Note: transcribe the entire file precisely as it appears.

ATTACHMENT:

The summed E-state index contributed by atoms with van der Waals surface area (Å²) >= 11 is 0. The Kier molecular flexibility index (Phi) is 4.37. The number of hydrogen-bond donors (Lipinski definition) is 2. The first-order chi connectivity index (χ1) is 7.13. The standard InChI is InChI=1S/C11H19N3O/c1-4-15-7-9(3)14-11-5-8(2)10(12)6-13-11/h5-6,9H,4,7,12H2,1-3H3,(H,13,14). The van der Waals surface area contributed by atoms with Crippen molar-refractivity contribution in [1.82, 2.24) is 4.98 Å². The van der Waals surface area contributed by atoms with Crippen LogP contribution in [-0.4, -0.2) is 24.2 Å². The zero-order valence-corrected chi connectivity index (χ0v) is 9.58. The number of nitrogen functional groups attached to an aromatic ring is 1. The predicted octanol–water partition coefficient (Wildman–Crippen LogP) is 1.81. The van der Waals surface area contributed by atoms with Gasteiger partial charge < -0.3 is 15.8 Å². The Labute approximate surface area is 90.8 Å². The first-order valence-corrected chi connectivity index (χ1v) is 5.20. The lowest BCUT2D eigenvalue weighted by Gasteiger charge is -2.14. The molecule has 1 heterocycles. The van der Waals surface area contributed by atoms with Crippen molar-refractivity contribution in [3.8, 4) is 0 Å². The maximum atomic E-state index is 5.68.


The summed E-state index contributed by atoms with van der Waals surface area (Å²) >= 11 is 0. The Kier molecular flexibility index (Phi) is 4.37. The number of hydrogen-bond donors (Lipinski definition) is 2. The first-order chi connectivity index (χ1) is 7.13. The standard InChI is InChI=1S/C11H19N3O/c1-4-15-7-9(3)14-11-5-8(2)10(12)6-13-11/h5-6,9H,4,7,12H2,1-3H3,(H,13,14). The van der Waals surface area contributed by atoms with Crippen molar-refractivity contribution in [1.82, 2.24) is 4.98 Å². The van der Waals surface area contributed by atoms with Crippen LogP contribution in [-0.4, -0.2) is 24.2 Å². The zero-order valence-corrected chi connectivity index (χ0v) is 9.58. The number of nitrogen functional groups attached to an aromatic ring is 1. The predicted octanol–water partition coefficient (Wildman–Crippen LogP) is 1.81. The van der Waals surface area contributed by atoms with Gasteiger partial charge < -0.3 is 15.8 Å². The Labute approximate surface area is 90.8 Å². The first-order valence-corrected chi connectivity index (χ1v) is 5.20. The lowest BCUT2D eigenvalue weighted by Gasteiger charge is -2.14. The molecule has 1 heterocycles. The van der Waals surface area contributed by atoms with Crippen molar-refractivity contribution in [3.8, 4) is 0 Å². The maximum atomic E-state index is 5.68.